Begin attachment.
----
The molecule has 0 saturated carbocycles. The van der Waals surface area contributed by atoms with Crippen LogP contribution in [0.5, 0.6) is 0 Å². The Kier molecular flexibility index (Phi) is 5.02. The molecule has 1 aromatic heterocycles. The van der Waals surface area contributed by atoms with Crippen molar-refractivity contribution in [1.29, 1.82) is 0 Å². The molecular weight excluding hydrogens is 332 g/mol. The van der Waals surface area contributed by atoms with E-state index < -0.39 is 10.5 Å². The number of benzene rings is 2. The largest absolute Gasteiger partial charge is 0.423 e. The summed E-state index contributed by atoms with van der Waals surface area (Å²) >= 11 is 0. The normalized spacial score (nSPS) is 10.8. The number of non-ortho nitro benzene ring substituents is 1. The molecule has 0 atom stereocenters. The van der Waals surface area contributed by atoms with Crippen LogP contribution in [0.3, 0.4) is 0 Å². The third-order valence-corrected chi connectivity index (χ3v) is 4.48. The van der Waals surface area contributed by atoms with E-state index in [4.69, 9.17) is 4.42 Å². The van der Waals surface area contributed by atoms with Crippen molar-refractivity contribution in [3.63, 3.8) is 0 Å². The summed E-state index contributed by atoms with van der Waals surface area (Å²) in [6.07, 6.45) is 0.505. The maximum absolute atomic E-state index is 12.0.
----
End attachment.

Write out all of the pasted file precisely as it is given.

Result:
The molecule has 0 saturated carbocycles. The van der Waals surface area contributed by atoms with Crippen LogP contribution in [0.5, 0.6) is 0 Å². The Kier molecular flexibility index (Phi) is 5.02. The molecule has 1 aromatic heterocycles. The van der Waals surface area contributed by atoms with Crippen molar-refractivity contribution in [1.29, 1.82) is 0 Å². The molecular weight excluding hydrogens is 332 g/mol. The van der Waals surface area contributed by atoms with E-state index < -0.39 is 10.5 Å². The number of benzene rings is 2. The largest absolute Gasteiger partial charge is 0.423 e. The summed E-state index contributed by atoms with van der Waals surface area (Å²) >= 11 is 0. The normalized spacial score (nSPS) is 10.8. The number of non-ortho nitro benzene ring substituents is 1. The molecule has 0 atom stereocenters. The van der Waals surface area contributed by atoms with Crippen LogP contribution in [0.3, 0.4) is 0 Å². The third-order valence-corrected chi connectivity index (χ3v) is 4.48. The van der Waals surface area contributed by atoms with E-state index in [4.69, 9.17) is 4.42 Å². The van der Waals surface area contributed by atoms with Crippen molar-refractivity contribution in [3.63, 3.8) is 0 Å². The summed E-state index contributed by atoms with van der Waals surface area (Å²) in [6.07, 6.45) is 0.505. The maximum absolute atomic E-state index is 12.0.